I’ve been exploring aspects of culture this week, and the following work is a reflection on the relationship between ‘Culture’ and ‘Performance’. In it, i am presenting a hypothesis more so than a comprehensive exploration, and the hypothesis relates to organisational change. It holds that Culture and Performance exist in a tension, a dynamic dance, but that within that tension we can create Individual Agency.
Much of the language i used in that sentence draws upon the language of the Dynamic Change work i’ve shared previously, and the Socially Dynamic Organisation work, also shared and published last year as the Guidebook.
Culture can be viewed as an artefact of dialogue and action: whilst we talk about it as if it were a real thing, most likely it is not, but is rather a shadow of the performances we make to each other through everyday. Historic performances frame and contextualise the performance today, but in no real sense do they determine or constrain it, beyond that determination or constraint that we hold in our expectation and experience of consequence.
Or to put it another way: nothing tangibly prevents culture from being radically different today, except the dominant legacy of the culture we had every previous day, which both frames and contextualises our most likely action today.
The legacy of culture is held within Organisational Myths: the stories that we tell each other, the bogeymen in the Institutional closet, the ‘he said – she said – they said’ stories that tend to persist, as well as the rituals that surround them. All social behaviour is controlled and framed by rituals, which become so pervasive that we fail to always see them i action around us.
So culture is a rather weird thing that is not truly real, and yet exerts a very real effect on behaviour, not through direct action, but rather our sense of action. Essentially we inhibit or enable ourselves largely around notions of belief and judgement of others. Which is another language for ‘culture’.
When it comes to measuring culture, there are varied approaches, which range from observation, to quantifying interaction, to gathering narrative reports of what we believe at the individual or collective level.
Performance, by contrast, tends to be rather more real, in that it describes action more so than thought alone (although i guess a Performance coach would say that performance starts by overcoming the self limiting effects of thought…). And Organisations tend to be reasonably good at measuring what they at least believe that Performance is about: outputs, quality, consistency, scale etc.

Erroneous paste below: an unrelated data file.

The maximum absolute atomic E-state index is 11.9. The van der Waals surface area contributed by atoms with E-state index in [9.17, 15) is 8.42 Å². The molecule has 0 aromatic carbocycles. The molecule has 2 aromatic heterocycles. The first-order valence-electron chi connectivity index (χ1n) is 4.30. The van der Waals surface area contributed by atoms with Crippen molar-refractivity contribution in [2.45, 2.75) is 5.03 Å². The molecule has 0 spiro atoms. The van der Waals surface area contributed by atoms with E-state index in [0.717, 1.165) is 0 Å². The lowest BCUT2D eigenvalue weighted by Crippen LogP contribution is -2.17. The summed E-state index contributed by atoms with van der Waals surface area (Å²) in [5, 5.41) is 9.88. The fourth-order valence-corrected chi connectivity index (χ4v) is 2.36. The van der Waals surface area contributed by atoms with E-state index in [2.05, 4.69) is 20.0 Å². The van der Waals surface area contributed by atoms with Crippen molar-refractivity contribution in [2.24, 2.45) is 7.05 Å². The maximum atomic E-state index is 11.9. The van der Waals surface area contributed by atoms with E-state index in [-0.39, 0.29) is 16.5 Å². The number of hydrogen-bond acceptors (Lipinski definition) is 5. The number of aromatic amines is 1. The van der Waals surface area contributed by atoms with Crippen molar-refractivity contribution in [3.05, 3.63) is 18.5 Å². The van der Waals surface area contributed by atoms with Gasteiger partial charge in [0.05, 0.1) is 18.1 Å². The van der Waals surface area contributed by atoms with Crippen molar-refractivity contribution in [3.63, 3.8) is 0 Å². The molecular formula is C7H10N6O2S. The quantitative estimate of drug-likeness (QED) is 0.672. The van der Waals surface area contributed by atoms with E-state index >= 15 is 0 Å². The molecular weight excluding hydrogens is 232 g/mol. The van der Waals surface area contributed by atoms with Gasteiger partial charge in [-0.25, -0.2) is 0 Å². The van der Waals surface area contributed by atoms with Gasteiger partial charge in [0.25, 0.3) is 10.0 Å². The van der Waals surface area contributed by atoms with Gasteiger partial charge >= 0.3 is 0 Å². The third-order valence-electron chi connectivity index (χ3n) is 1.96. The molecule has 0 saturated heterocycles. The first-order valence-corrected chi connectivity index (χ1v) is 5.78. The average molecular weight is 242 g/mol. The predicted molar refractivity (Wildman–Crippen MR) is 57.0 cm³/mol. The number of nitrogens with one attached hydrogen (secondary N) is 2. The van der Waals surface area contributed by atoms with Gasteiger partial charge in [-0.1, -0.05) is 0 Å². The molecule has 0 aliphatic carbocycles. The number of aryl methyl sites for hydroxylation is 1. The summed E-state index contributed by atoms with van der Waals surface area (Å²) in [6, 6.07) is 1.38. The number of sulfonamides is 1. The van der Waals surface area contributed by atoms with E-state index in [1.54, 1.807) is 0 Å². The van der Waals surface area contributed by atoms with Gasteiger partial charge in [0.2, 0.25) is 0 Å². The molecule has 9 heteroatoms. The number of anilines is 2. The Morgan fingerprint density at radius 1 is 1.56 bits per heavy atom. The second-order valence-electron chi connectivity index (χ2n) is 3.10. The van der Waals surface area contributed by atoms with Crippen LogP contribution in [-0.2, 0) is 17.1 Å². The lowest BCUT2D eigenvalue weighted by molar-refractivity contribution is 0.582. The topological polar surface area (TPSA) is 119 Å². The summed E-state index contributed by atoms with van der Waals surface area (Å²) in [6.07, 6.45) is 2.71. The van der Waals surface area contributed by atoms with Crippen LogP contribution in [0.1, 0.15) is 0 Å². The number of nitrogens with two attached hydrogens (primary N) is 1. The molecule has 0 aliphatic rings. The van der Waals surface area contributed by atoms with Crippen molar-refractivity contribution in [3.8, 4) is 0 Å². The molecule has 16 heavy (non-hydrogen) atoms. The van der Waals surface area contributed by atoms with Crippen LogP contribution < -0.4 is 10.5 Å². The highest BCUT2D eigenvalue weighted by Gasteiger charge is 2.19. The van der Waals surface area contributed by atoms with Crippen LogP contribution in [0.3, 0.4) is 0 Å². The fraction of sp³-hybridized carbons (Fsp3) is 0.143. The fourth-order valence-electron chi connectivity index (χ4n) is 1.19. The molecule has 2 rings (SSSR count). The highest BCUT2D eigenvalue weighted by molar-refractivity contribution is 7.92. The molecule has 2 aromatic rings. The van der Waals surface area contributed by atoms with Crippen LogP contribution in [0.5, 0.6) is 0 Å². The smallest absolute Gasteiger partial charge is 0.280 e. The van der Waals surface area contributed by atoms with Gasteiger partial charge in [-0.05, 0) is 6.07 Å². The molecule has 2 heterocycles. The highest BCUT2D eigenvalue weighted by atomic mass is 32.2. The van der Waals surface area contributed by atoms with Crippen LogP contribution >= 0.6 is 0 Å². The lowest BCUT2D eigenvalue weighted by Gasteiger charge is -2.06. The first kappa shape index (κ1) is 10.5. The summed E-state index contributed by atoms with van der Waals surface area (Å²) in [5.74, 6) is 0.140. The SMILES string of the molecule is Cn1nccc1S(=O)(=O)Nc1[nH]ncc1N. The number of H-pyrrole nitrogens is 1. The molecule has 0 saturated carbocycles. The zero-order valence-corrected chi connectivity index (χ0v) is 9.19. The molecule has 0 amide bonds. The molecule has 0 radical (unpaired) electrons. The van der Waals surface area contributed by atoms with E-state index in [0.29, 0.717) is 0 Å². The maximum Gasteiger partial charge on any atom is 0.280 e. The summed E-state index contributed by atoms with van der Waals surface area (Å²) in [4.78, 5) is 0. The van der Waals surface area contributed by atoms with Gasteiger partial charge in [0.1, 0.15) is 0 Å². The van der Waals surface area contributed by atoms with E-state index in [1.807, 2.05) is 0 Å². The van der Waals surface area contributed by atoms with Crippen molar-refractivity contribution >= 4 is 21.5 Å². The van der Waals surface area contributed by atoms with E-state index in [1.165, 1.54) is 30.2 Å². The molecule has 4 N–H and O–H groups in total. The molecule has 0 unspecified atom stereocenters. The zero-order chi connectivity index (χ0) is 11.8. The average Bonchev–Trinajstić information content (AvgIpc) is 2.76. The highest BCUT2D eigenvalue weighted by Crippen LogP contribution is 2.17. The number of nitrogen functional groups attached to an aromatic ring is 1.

Performance also tends to correlate to power: if you perform, you gain. Same with systems as a whole: functions that perform come to dominate over support ones etc.
So in this strange sense, both Culture and Performance are real, but very different: one more easily observed and measured, both relating to power, both relating to control, both exerting real influence on the other.
Strong cultures (or the belief of culture – see, i am even driving myself mad now) can enable performance because they enable/permit/condone/reward certain behaviours that relate to performance. Similarly they can constrain performance (or e.g. Innovation or Change) for exactly the same reasons, through exactly the same effects, but reversed.
Similarly, Performance can build culture, but may also limit it: if you consistently miss performance targets, it is unlikely that you can maintain a belief of being a high performing culture (although perversely, as culture is not really really real, you may construct a culture that takes pride in the trying…).
To untangle myself from that mess, suffice to say the following: Culture relates to Performance, and Performance relates to Culture, in ways that exert influence, but do not determine outcome.
So back to the middle.
To change, at scale, beyond formal systems alone (beyond what you can make happen, or buy in from the outside), we need Individual Agency: space to get your elbows out, space to explore, experiment, and learn.
With Individual Agency we can take action, and find space to belong: and with belonging we may build belief in ourselves and others. So in that sense, maybe ‘Agency’ can substitute for both Culture and Belonging. Or maybe it IS Culture and Belonging.
When i look at it this way, it indicates to me that ‘Performance’ is the weakest of the cousins, because although it is the most tangible, it is also the least belief based. Possibly Performance sits in the space that we already inhabit, and Culture sits in the space of our potential?
In any event, any conversation about Culture requires nuance: both these terms are used as totems, and hence can lack meaning.
Possibly both can only be earned, more so than demanded. Possibly one sits more directly under your Organisational control, but sadly it is the least useful of the two.
I could loop all of this around to the language of the Socially Dynamic Organisation: it will be an entity not of Domain and Power, but rather of Story and Belief. If we write a story that others can believe in, perhaps we can create the space for Culture to form, and Performance to emerge?